I don't even pretend to know why, but if I set my idle screw at around 4 turns out, the engine has no power at wide open throttle. However, if I turn it out to 5 turns, the engine makes good power at wide open throttle. :???:
  6. tirebiter

    tirebiter Guest


    That's wierd Steve. All the idle screw does is stops the slide as it goes down into the throat of the carb. It hits a slanted slot so that screwing it in or out lets the slide stop up or down a little. As soon as you give it any throttle above idle it doesn't do anything.

    Maybe you've got one of those secret carbs that the oil companies bought the patents to. :shock:
  7. Blaze

    Blaze Guest

    You have the same carb I do, and I know how to adjust it.

    Different manufacturers have different carburetor setups. From Pianoman's description, it sounds like he has the same carb I do.

    Tom and Tirebiter are correct for this particular carb.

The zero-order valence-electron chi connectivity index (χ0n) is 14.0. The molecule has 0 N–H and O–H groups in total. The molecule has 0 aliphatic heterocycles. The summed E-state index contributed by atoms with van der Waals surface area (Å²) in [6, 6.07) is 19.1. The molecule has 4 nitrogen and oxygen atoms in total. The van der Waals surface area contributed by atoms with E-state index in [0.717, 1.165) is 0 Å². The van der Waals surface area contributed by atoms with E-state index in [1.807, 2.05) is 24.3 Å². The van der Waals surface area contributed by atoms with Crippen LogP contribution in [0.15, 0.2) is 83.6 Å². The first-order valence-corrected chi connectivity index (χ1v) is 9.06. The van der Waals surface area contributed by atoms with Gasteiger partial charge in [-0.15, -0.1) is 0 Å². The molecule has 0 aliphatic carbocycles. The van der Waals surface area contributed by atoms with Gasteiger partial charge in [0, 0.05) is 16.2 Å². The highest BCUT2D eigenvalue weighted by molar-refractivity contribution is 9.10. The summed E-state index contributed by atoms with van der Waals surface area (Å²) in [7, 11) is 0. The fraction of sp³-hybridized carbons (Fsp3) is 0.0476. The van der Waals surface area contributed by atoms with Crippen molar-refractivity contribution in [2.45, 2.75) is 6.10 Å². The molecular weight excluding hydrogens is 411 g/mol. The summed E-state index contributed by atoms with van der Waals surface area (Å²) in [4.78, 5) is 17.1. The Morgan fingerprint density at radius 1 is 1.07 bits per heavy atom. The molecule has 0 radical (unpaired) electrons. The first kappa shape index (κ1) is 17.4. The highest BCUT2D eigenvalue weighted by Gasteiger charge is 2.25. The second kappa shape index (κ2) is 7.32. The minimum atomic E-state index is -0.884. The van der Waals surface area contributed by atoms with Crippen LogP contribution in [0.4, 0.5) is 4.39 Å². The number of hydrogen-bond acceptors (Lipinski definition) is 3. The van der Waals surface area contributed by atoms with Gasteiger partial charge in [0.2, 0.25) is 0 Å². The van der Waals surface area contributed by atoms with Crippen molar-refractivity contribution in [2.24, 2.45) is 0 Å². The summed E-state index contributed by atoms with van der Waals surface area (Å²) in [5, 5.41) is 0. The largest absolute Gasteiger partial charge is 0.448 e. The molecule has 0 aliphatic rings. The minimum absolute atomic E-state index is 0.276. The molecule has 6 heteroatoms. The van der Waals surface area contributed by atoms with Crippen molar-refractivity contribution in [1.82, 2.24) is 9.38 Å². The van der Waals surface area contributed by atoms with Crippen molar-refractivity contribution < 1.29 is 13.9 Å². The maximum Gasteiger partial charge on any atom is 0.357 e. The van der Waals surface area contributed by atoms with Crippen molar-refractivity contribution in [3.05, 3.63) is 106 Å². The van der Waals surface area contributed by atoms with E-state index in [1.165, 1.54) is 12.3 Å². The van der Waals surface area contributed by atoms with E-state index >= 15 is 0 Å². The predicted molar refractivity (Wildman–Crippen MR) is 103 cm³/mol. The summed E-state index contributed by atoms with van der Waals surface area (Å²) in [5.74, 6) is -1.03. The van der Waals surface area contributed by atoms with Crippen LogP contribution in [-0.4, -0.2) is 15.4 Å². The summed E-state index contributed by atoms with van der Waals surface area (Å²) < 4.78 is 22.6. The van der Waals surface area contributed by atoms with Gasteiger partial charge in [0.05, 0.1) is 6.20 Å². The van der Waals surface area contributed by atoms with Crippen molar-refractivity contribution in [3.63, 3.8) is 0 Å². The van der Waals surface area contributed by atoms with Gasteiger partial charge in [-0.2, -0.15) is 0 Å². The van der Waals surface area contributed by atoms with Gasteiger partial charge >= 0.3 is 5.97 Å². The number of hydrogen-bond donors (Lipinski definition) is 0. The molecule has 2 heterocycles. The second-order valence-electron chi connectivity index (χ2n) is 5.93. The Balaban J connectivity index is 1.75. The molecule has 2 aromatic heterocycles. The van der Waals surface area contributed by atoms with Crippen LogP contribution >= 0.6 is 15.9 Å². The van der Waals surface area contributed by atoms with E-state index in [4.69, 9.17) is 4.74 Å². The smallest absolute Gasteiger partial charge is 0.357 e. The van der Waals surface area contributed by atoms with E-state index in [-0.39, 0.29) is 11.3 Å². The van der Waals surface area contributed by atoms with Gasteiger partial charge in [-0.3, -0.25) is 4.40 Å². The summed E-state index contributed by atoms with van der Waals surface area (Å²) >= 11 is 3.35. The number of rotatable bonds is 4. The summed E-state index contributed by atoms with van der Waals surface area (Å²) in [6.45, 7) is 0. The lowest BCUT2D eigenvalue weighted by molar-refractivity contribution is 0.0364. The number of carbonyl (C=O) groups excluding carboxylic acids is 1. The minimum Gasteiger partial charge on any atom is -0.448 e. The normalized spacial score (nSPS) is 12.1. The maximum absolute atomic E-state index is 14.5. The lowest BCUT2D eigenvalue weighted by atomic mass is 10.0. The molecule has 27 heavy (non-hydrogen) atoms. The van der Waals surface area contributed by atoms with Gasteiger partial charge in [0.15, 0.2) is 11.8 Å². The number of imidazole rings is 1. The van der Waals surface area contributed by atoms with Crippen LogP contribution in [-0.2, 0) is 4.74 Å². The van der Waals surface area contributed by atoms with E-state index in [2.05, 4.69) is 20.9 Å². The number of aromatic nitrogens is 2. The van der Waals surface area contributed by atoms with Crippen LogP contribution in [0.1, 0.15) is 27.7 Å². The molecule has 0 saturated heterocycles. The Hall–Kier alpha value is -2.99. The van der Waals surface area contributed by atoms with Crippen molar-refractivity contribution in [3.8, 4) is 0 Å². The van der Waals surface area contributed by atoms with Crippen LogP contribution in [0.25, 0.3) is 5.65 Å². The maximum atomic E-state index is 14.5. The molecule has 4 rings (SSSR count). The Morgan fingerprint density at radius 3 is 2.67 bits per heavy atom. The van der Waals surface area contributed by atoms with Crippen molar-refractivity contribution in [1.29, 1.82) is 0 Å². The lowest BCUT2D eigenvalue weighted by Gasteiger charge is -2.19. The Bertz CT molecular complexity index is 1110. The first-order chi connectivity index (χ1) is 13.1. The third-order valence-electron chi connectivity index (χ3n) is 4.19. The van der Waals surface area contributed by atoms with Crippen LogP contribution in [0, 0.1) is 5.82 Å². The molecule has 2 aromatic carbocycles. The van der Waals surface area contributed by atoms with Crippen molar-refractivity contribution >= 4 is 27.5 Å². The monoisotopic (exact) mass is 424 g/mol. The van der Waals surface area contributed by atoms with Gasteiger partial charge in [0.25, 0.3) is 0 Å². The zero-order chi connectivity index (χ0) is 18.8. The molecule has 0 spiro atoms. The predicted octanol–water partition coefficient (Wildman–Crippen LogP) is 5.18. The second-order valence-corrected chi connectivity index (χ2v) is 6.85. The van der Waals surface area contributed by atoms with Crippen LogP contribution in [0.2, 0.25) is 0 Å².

The only adjustment screw that my carb has is the idle screw. That's it.

    The push-button looking thing is called a "tickler". I have an old Moto Guzzi motorcycle that has the same push-button ticklers on the carbs. Their only function is that when you hold them down for a couple seconds they slightly flood the carburetor on purpose to help it start when it's cold, but I never use mine, and actually plugged it with a screw to eliminate a possible source of leaks. (In case you are curious, they work like this: The button is connected to a pin that goes into the carb. Pushing the button pushes the pin, which pushes the carb float down. Pushing the carb float down makes the carb think the bowl is not full yet, so it pours more gas into the float, thus overfilling the carb. Holding this button down too long will cause gas to start leaking out through the button.)

    Adjusting the mixture is pretty easy. Unscrew the cap on top of the carb where the cable goes in. Pay attention to what it looks like when you are taking it apart. The washer with the slot in it goes OVER the E-clip when you reassemble it. Compress the spring, unhook the cable from the sliding cylinder, and take the needle out of the assembly. On the needle you will see 4 grooves. Putting the E-clip on the top groove lets the needle sit lower into the carburetor, which blocks the fuel flow, which leans out the mixture. Putting the E-clip on the bottom groove gets the needle up out of the way a little, which clears the way for more fuel to go through, which enriches the mixture. Top groove = lean. Bottom groove = rich.